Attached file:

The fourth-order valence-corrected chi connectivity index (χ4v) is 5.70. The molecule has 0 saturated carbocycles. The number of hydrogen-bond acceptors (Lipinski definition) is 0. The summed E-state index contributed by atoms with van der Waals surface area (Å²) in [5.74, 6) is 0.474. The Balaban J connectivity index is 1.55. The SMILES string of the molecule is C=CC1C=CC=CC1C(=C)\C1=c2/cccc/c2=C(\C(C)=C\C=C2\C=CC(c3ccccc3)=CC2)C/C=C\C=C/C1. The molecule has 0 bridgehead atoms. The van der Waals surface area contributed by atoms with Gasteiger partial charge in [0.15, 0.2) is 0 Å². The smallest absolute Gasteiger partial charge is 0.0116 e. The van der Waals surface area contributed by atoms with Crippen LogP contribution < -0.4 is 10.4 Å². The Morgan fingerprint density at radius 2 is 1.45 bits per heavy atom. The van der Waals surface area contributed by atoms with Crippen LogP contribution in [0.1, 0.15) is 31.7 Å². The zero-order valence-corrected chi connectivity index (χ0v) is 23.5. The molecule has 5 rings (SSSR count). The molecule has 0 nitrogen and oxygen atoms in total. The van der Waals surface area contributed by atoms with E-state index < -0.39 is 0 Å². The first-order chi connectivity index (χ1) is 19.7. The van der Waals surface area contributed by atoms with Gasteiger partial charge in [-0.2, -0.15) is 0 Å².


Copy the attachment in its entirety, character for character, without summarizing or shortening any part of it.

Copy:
The fourth-order valence-corrected chi connectivity index (χ4v) is 5.70. The molecule has 0 saturated carbocycles. The number of hydrogen-bond acceptors (Lipinski definition) is 0. The summed E-state index contributed by atoms with van der Waals surface area (Å²) in [5.74, 6) is 0.474. The Balaban J connectivity index is 1.55. The SMILES string of the molecule is C=CC1C=CC=CC1C(=C)\C1=c2/cccc/c2=C(\C(C)=C\C=C2\C=CC(c3ccccc3)=CC2)C/C=C\C=C/C1. The molecule has 0 bridgehead atoms. The van der Waals surface area contributed by atoms with Gasteiger partial charge in [0.15, 0.2) is 0 Å². The smallest absolute Gasteiger partial charge is 0.0116 e. The van der Waals surface area contributed by atoms with Crippen LogP contribution < -0.4 is 10.4 Å². The Morgan fingerprint density at radius 2 is 1.45 bits per heavy atom. The van der Waals surface area contributed by atoms with Crippen LogP contribution in [0.1, 0.15) is 31.7 Å². The zero-order valence-corrected chi connectivity index (χ0v) is 23.5. The molecule has 5 rings (SSSR count). The molecule has 0 nitrogen and oxygen atoms in total. The van der Waals surface area contributed by atoms with E-state index < -0.39 is 0 Å². The first-order chi connectivity index (χ1) is 19.7. The van der Waals surface area contributed by atoms with Gasteiger partial charge in [-0.2, -0.15) is 0 Å².